Dr. Rabea Hinkel has been a research associate in the Molecular Interventional Cardiology working group in the Clinic for Internal Medicine I at TUM’s university hospital Rechts der Isar since 2015.

Dr. Hendrik Sager

Atherosclerosis is a condition where plaques build up on the walls of blood vessels. When ruptures occur in these plaques, blood clots can form. The clot blocks the blood vessel and may cause a heart attack, for example. Dr. Hendrik Sager will study how stress affects atherosclerosis in his ERC-funded project. Sager believes that stress heightens the inflammatory response in the plaques, causing them to grow and become unstable. He wants to conduct fundamental research into these processes and use the results to develop new treatments. The project will bring together scientists conducting fundamental and clinical research in cardiology, immunology and psychosomatic medicine.
Dr. Hendrik Sager has headed the working group Cardiovascular Inflammation at the German Heart Centre Munich. Before that he conducted research at the Massachusetts General Hospital, the teaching hospital of the Harvard Medical School in Boston.

Dr. Ante Bilandzic

The aggregate state studied by Dr. Ante Bilandzic existed in nature only for a very short time: for a fraction of a millisecond after the Big Bang. Quark-gluon plasma is a state of matter in which so much energy is present that even the elementary particles quarks and gluons can move relatively freely. Quark-gluon plasma can now be artificially produced, for example in the Large Hadron Collider (LHC), the world’s largest particle accelerator, at CERN in Geneva. That is where Ante Bilandzic will collect the data for his ERC-funded project. Since upgrades to the LHC were carried out in the winter of 2014/15, it has been possible to produce quark-gluon plasma at even higher energy levels. Bilandzic is an expert in the analysis of the enormous quantities of data produced in these experiments and is hoping to use new methods he has developed to study the detailed properties of the quark-gluon plasma and in particular its flow behavior.
Dr. Ante Bilandzic has been a research associate with the Dense and Strange Hadronic Matter research group headed by Prof. Laura Fabbietti since 2015. He has been analyzing data collected at CERN for about 10 years.

Dr. Johannes Stigler

Chromosomes change their structure over the course of the cell division cycle. They have the familiar X shape mainly just before and during cell division. In the interphase, between successive divisions, they take on other shapes. This has far-reaching consequences: The structure of a chromosome is one of the factors determining which parts of the hereditary material become active or interact. It is known that certain proteins are responsible for chromosomes taking on certain shapes. We do not yet know what exactly happens in these processes. This is the starting point for Dr. Johannes Stigler’s ERC project. He plans to use microscopy-based techniques to study how chromosomes "get in shape". The procedure is so precise that Stigler can observe the behavior of individual molecules.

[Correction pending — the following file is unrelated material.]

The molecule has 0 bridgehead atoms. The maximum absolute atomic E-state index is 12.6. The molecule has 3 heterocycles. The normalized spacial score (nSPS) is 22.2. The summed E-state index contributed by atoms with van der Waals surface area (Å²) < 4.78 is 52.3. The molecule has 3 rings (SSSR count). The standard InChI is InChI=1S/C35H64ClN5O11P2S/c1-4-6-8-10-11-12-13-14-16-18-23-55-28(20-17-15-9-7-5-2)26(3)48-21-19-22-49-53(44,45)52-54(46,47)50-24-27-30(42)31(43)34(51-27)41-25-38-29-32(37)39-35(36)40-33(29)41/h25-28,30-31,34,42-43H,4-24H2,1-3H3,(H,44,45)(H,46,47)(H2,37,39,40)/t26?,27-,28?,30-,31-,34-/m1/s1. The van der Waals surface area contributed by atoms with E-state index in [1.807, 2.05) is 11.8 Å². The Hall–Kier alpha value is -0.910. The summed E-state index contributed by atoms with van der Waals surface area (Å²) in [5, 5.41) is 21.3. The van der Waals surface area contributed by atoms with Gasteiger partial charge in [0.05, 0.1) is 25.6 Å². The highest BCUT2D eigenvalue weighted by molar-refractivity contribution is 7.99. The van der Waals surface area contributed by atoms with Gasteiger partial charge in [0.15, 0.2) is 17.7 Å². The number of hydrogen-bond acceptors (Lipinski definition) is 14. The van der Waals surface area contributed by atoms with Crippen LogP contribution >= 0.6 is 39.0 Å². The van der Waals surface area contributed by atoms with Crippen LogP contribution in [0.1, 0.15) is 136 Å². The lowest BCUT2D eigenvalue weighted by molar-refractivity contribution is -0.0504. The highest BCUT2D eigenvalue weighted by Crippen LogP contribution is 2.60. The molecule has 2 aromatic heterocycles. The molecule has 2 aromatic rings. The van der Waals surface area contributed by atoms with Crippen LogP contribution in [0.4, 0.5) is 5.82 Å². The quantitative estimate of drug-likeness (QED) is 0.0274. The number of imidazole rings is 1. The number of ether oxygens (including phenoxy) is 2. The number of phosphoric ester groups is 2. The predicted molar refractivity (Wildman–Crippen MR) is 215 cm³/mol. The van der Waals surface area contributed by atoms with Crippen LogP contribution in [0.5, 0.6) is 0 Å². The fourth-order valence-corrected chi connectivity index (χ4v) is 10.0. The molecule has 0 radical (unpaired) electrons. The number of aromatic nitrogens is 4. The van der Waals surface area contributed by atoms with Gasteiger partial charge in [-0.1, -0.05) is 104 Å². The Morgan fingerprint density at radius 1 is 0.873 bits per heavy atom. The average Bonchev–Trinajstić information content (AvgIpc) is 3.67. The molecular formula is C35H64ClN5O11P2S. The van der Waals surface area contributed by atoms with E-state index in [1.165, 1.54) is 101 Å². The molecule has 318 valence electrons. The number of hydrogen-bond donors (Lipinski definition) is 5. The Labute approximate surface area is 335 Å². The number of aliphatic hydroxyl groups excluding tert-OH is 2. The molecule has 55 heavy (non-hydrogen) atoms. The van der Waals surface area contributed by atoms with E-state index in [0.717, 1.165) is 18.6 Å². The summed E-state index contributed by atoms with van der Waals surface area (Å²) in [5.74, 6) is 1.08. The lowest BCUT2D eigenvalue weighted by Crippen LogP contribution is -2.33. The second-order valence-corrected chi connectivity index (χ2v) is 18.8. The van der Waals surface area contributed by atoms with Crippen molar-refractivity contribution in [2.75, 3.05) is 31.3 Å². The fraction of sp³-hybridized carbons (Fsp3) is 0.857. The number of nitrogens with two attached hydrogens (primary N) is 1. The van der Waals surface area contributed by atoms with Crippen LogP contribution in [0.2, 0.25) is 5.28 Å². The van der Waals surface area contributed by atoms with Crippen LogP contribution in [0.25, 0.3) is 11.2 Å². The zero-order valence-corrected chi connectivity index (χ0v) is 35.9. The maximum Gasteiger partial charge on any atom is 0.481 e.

Dr. Johannes Stigler is a research associate at the Chair for Molecular Biophysics.

Johannes Barth

Physicist Prof. Johannes Barth has been selected for a Proof of Concept Grant. He laid the foundation for his current project, SoftBeam, with the ERC Advanced Grant he received in 2009.
For SoftBeam, the team working with Prof. Barth and Dr. Hartmut Schlichting developed a method for controlling highly sensitive molecules in a vacuum. Such procedures open up new possibilities for manufacturing nanomaterials or for analyzing materials through mass spectroscopy. In both applications, important molecules and biological building blocks are available only in a dissolved state, but must be handled under vacuum conditions. There is still no universally applicable device for this task. Conventional methods can affect the integrity, and thus the functionality, of molecules that are sensitive to changes in temperature or the extraction of water. In their method, the scientists are using a controlled, intense, extremely pure and precisely targeted ion beam that can be generated from any soluble substance. With this development, they plan to close a gap in the nanotechnology and analytical chemistry markets.
Johannes Barth has been Professor of Molecular Nanoscience & Chemical Physics of Interfaces at TUM since 2006, and is currenty the dean of his department.

Further iinformation:

ERC-Grants at TUM

TUM Department of Physics

TUM School of Medicine